|Publication number||US4165456 A|
|Application number||US 05/947,323|
|Publication date||Aug 21, 1979|
|Filing date||Oct 2, 1978|
|Priority date||Oct 14, 1977|
|Also published as||CA1106430A, CA1106430A1, DE2825475A1, DE2825475B2, DE2825475C3, DE7817410U1|
|Publication number||05947323, 947323, US 4165456 A, US 4165456A, US-A-4165456, US4165456 A, US4165456A|
|Original Assignee||P. Ferrero & C. S.P.A.|
|Export Citation||BiBTeX, EndNote, RefMan|
|Patent Citations (11), Referenced by (15), Classifications (27), Legal Events (1)|
|External Links: USPTO, USPTO Assignment, Espacenet|
This invention relates to the art of heating a liquid commestible product in a container by means of a heating plate incorporating an electric heating resistor.
The term "liquid" as used herein includes both beverages (e.g. coffee, tea, punch, grog and similar) and pourable aqueous products such as soups or sauces.
In accordance with the background of this invention, it would be convenient to commercialize individual portions of a liquid commestible product sealed in disposable containers (preferably of plastics), and to heat the so seald product to its consumption temperature at the appropriate moment. For example, it would be advantageous to commercialize individual portions of the so-called "Express Coffee" (or "Italian Coffee") sealed in cups or other shaped containers of a food-grade polypropylene or other suitable plastics, and to provide a heating device capable of heating the so sealed coffee to its consumption temperature (preferably about 50° C.) within an extremely short time, such as 40-50 seconds or less.
The main object of this invention is to provide such heating device. Further objects and advantages will be apparent from the following description.
In accordance with the main feature of this invention, there is provided a device for heating to consumption temperature a liquid commestible product while the latter is sealed in a disposable shaped container having a heat-conductive wall portion, characterized in that it comprises:
(i) a normally open electric switch,
(ii) a yieldably supported heating plate having a heating face and a PTC heating resistor energizable via said switch,
(iii) a spring-biased presser member formed with a container-receiving seat located above said heating face, said member being manually depressable against the action of its bias spring from a loading position spaced above said face to a working position to bring said wall portion of the container into forced pressure-engagement with the heating face,
(iv) the said normally open electric switch being closable by displacement of the presser member to said working position,
(v) a fixed electromagnet unit energizable by closure of the switch and a movable armature for said electromagnet unit carried by the presser member in a mutual relation such that the presser member is kept in its working position by the electromagnet unit when the latter is energized,
(vi) an electric control circuit controlling heating current supply to the PTC resistor from said switch when the latter is in closed condition, said control circuit comprising circuit means sensitive to the instantaneous resistance value of the PTC resistor in energized condition thereby to interrupt the said heating current supply each time the temperature of the resistor rises to a predetermined maximum value and to restore said current after a fraction of the total heating time,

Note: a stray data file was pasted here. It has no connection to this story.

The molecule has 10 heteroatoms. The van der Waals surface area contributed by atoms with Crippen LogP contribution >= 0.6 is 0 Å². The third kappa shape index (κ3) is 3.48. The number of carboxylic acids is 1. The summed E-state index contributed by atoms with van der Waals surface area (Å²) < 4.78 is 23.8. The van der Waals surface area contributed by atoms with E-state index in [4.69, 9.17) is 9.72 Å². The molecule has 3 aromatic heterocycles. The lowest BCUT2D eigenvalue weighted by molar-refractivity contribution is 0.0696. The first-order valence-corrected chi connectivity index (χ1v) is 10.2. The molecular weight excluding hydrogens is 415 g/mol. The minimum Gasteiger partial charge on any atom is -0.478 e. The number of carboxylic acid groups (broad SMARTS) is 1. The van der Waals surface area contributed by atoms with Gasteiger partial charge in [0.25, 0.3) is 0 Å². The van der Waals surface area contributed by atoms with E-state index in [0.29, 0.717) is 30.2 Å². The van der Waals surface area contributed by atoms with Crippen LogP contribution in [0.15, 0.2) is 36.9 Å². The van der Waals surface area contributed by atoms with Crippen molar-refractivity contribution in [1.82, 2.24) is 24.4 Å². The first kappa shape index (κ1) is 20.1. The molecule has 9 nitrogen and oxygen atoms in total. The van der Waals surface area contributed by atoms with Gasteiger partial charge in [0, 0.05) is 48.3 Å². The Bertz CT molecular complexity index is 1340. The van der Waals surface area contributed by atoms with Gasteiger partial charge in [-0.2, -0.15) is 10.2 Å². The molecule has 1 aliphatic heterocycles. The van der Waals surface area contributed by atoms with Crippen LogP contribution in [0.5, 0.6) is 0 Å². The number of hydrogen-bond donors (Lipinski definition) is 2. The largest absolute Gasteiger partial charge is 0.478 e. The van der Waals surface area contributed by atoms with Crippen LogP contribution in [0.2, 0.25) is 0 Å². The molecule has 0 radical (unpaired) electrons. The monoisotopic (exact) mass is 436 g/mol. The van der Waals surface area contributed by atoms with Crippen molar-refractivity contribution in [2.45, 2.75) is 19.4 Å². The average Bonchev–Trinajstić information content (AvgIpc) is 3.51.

(vii) and a timer circuit triggerable by the closure of said switch, determining the total heating time and arranged to open said switch at the elapse of the total heating time. With this arrangement, what is necessary for the user is to introduce the container into the presser member in the upper (loading) position of the latter, with the heat-conductive wall portion turned downwardly, and to depress the presser member to its lower (working) position. The heating process follows automatically and the presser member is returned to its upper position by its bias spring at the moment at which the liquid in the container has at least substantially reached its consumption temperature, so that the container is lifted and the user may withdraw the container from the presser member.
It is to be expressly noticed that there is no "temperature maintainance" period as the timer circuit definitely interrupts heating when the consumption temperature is reached or is about to be reached.
The container preferably is a cup of plastics with an outturned circumferential flange at its open end, and the product therein is sealed by a flat, heat-conductive cover comprising an aluminium foil heat-bonded to the flange. Also preferably, the heating face of the heating plate is a substantially circular, convex surface. The container is loaded upside down into the presser member, so that its cover of aluminium foil is subsequently brought into forced pressure contact with the said convex face whereby the resilient means supporting the heating plate are stressed. The convex face initially slightly inwardly flexes the cover under the action of said resilient means, and the flexure is substantially completed (and the cover substantially matches the domed profile of the heating face) as soon as heating is started, due to natural tendency of the cover to dome at increasing temperatures, whereby extraordinarily effective heat-transfer conditions are established.